However, one of the characteristics of a "good" plan is that it fails well and that there are fallback positions. Think about it for a moment. It is not necessary to get all the way down to the nano level for Feynman Path tools to be useful. Even building a suite of machines and tools that work well at the millimeter level would be a fine and useful thing. If one can go smaller then that's great - if not, then perhaps others can take it further.

But What about Errors?

Of course, errors in tolerances are going to get magnified as big tools build smaller tools. There are ways of dealing with such problems though. After all, every tool we have today can ultimately trace its ancestry back to someone banging two rocks together. The errors got ironed out somehow. At the millimeter scale (where the Path begins) objects are easily viewable even through cheap USB microscopes and so errors should be fairly identifiable. Corrections at the micron scale are left as a future problem.

Why Do It?

Why not? Robots, programming, the computer control of machinery and making tools are all kind of fun things to mess about with. The Feynman Path has never really been given much of a try so why not apply those things there? It may all come to nothing of course - but the work is the reward (see the sidebar at left). The Feynman Path may well prove to be fertile ground for some innovation - look at the way 3D printing took off once the open source community got involved (and certain patents expired).

The Rules

These are the rules for the project. They seem kind of arbitrary - but the reality is that they are there to force the search for solutions into simpler and more generally accessible directions.

  1. No High Voltage or Currents
  2. No High Vacuums or High Gas Pressures
  3. No Highly Corrosive Agents
  4. No High Energy Beams
  5. No Radioactive Substances
  6. No Extremely Toxic or Mutagenic Agents

The Current Goal

The current objective is to build a system which can assemble a simple blinking LED circuit on a microscope slide. The traces will be composed of small fragments of copper wire scattered on the slide and maneuvered into postion. The LED will be a standard surface mount LED and the blinking mechanism has yet to be decided - possibly some sort of relaxation oscillator. The power will be supplied externally.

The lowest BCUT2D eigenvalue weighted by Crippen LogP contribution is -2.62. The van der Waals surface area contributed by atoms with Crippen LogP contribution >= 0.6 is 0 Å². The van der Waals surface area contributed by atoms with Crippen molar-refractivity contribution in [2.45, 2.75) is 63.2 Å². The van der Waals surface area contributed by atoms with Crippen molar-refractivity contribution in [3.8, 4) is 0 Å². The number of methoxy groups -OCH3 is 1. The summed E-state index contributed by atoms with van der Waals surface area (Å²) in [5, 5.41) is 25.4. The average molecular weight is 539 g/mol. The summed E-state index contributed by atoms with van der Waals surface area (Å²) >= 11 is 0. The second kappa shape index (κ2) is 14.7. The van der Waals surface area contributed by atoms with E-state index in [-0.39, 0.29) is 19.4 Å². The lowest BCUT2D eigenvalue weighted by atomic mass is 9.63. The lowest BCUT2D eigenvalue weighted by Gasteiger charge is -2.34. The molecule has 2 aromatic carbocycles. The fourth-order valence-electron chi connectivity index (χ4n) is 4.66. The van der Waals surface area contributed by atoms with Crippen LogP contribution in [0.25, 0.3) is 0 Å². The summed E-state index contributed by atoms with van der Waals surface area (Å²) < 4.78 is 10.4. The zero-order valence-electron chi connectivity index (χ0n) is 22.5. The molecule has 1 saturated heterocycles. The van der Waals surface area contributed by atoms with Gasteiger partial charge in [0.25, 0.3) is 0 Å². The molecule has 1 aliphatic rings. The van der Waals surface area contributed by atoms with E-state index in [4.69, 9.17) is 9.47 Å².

When this goal is reached a new goal forming the next step in the Path will be chosen (I have lots of ideas).

What's Happening Now?

What's Happening Next?

What has already happened

List of FPath Projects

Some of my projects were written with the intention of eventually using them in the FPath project. Although they are completely standalone, they are also component sub-projects with technology specifically intended for FPath.

What Technologies are Used?

The software is written in C# and the microcontrollers used are from the Beaglebone series. You may well think this is an odd choice and that Python and the Raspberry Pi variants would be the more obvious candidates. It just so happens that I find C# to be faster and the Beaglebones to be more capable. I was never one to be included by the cool kids anyways :-)


The intellectual property rights to all new and/or original ideas and technologies documented under the FPath project and sub-projects are claimed in full by the author and are immediately released into the public domain under the terms of the MIT License. Any ideas, techniques, processes or methods of work documented in the FPath project and sub-projects must be considered to be prior art and must be cited in any patent applications.

The contents of the FPath project and sub-projects are provided "as is" without any warranty of any kind and without any claim to accuracy. Please be aware that the information provided may be out-of-date, incomplete, erroneous or simply unsuitable for your purposes. Any use you make of the information is entirely at your discretion and any consequences of that use are entirely your responsibility.